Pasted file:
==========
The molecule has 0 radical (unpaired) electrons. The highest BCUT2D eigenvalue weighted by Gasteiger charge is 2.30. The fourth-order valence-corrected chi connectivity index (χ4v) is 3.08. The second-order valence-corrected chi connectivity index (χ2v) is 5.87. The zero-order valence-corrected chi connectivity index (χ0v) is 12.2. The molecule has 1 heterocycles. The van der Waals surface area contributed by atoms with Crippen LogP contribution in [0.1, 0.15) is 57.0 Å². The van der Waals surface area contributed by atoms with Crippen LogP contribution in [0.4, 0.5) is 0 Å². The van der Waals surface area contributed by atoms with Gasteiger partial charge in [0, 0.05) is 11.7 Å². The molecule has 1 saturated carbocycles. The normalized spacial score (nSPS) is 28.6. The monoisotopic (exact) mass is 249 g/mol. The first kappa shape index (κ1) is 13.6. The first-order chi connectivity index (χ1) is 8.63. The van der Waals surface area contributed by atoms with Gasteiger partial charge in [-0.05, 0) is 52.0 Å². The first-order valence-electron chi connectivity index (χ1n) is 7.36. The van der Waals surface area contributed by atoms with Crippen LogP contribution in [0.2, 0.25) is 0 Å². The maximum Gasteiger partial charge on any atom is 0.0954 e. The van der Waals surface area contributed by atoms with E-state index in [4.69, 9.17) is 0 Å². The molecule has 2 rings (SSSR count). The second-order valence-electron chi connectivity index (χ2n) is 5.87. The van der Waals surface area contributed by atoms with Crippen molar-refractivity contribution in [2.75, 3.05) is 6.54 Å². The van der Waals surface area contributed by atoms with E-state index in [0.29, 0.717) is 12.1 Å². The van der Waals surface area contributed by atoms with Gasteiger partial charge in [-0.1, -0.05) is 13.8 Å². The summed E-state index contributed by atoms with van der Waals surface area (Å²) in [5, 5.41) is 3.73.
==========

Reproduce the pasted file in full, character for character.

The molecule has 0 radical (unpaired) electrons. The highest BCUT2D eigenvalue weighted by Gasteiger charge is 2.30. The fourth-order valence-corrected chi connectivity index (χ4v) is 3.08. The second-order valence-corrected chi connectivity index (χ2v) is 5.87. The zero-order valence-corrected chi connectivity index (χ0v) is 12.2. The molecule has 1 heterocycles. The van der Waals surface area contributed by atoms with Crippen LogP contribution in [0.1, 0.15) is 57.0 Å². The van der Waals surface area contributed by atoms with Crippen LogP contribution in [0.4, 0.5) is 0 Å². The van der Waals surface area contributed by atoms with Gasteiger partial charge in [0, 0.05) is 11.7 Å². The molecule has 1 saturated carbocycles. The normalized spacial score (nSPS) is 28.6. The monoisotopic (exact) mass is 249 g/mol. The first kappa shape index (κ1) is 13.6. The first-order chi connectivity index (χ1) is 8.63. The van der Waals surface area contributed by atoms with Gasteiger partial charge in [-0.05, 0) is 52.0 Å². The first-order valence-electron chi connectivity index (χ1n) is 7.36. The van der Waals surface area contributed by atoms with Crippen LogP contribution in [0.2, 0.25) is 0 Å². The maximum Gasteiger partial charge on any atom is 0.0954 e. The van der Waals surface area contributed by atoms with E-state index in [4.69, 9.17) is 0 Å². The molecule has 2 rings (SSSR count). The second-order valence-electron chi connectivity index (χ2n) is 5.87. The van der Waals surface area contributed by atoms with Crippen molar-refractivity contribution in [2.75, 3.05) is 6.54 Å². The van der Waals surface area contributed by atoms with E-state index in [0.29, 0.717) is 12.1 Å². The van der Waals surface area contributed by atoms with Gasteiger partial charge in [-0.1, -0.05) is 13.8 Å². The summed E-state index contributed by atoms with van der Waals surface area (Å²) in [5, 5.41) is 3.73.